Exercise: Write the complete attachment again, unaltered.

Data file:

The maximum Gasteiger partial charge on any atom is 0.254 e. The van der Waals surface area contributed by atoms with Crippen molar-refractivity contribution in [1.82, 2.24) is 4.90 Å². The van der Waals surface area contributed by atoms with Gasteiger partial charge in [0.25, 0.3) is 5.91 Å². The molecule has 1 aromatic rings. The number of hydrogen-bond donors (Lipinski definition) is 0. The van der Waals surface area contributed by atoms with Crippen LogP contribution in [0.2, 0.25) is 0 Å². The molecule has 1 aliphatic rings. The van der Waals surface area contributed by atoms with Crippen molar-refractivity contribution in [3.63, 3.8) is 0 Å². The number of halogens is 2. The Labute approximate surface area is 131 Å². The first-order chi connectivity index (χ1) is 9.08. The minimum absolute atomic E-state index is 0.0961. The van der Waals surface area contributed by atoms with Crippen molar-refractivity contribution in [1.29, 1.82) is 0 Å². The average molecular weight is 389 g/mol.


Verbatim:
The maximum Gasteiger partial charge on any atom is 0.254 e. The van der Waals surface area contributed by atoms with Crippen molar-refractivity contribution in [1.82, 2.24) is 4.90 Å². The van der Waals surface area contributed by atoms with Gasteiger partial charge in [0.25, 0.3) is 5.91 Å². The molecule has 1 aromatic rings. The number of hydrogen-bond donors (Lipinski definition) is 0. The van der Waals surface area contributed by atoms with Crippen LogP contribution in [0.2, 0.25) is 0 Å². The molecule has 1 aliphatic rings. The van der Waals surface area contributed by atoms with Crippen molar-refractivity contribution in [3.63, 3.8) is 0 Å². The number of halogens is 2. The Labute approximate surface area is 131 Å². The first-order chi connectivity index (χ1) is 9.08. The minimum absolute atomic E-state index is 0.0961. The van der Waals surface area contributed by atoms with Crippen molar-refractivity contribution in [1.29, 1.82) is 0 Å². The average molecular weight is 389 g/mol.